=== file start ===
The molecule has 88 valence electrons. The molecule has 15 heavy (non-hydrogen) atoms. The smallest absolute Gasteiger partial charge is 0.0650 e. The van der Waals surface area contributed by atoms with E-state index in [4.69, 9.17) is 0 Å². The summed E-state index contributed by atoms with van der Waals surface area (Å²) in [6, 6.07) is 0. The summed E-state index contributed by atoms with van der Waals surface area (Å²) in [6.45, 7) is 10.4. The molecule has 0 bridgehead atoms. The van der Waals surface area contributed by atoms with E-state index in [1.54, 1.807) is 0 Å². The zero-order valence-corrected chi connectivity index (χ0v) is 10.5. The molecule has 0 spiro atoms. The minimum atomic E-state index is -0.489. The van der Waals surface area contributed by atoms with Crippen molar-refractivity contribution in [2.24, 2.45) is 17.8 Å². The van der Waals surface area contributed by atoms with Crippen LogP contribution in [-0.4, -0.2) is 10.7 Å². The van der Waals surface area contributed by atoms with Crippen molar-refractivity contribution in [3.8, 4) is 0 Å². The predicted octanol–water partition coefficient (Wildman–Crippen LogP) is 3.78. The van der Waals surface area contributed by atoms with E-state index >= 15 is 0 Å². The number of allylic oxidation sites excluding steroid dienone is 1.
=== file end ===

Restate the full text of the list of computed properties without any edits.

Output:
The molecule has 88 valence electrons. The molecule has 15 heavy (non-hydrogen) atoms. The smallest absolute Gasteiger partial charge is 0.0650 e. The van der Waals surface area contributed by atoms with E-state index in [4.69, 9.17) is 0 Å². The summed E-state index contributed by atoms with van der Waals surface area (Å²) in [6, 6.07) is 0. The summed E-state index contributed by atoms with van der Waals surface area (Å²) in [6.45, 7) is 10.4. The molecule has 0 bridgehead atoms. The van der Waals surface area contributed by atoms with E-state index in [1.54, 1.807) is 0 Å². The zero-order valence-corrected chi connectivity index (χ0v) is 10.5. The molecule has 0 spiro atoms. The minimum atomic E-state index is -0.489. The van der Waals surface area contributed by atoms with Crippen molar-refractivity contribution in [2.24, 2.45) is 17.8 Å². The van der Waals surface area contributed by atoms with Crippen LogP contribution in [-0.4, -0.2) is 10.7 Å². The van der Waals surface area contributed by atoms with Crippen molar-refractivity contribution in [3.8, 4) is 0 Å². The predicted octanol–water partition coefficient (Wildman–Crippen LogP) is 3.78. The van der Waals surface area contributed by atoms with E-state index >= 15 is 0 Å². The number of allylic oxidation sites excluding steroid dienone is 1.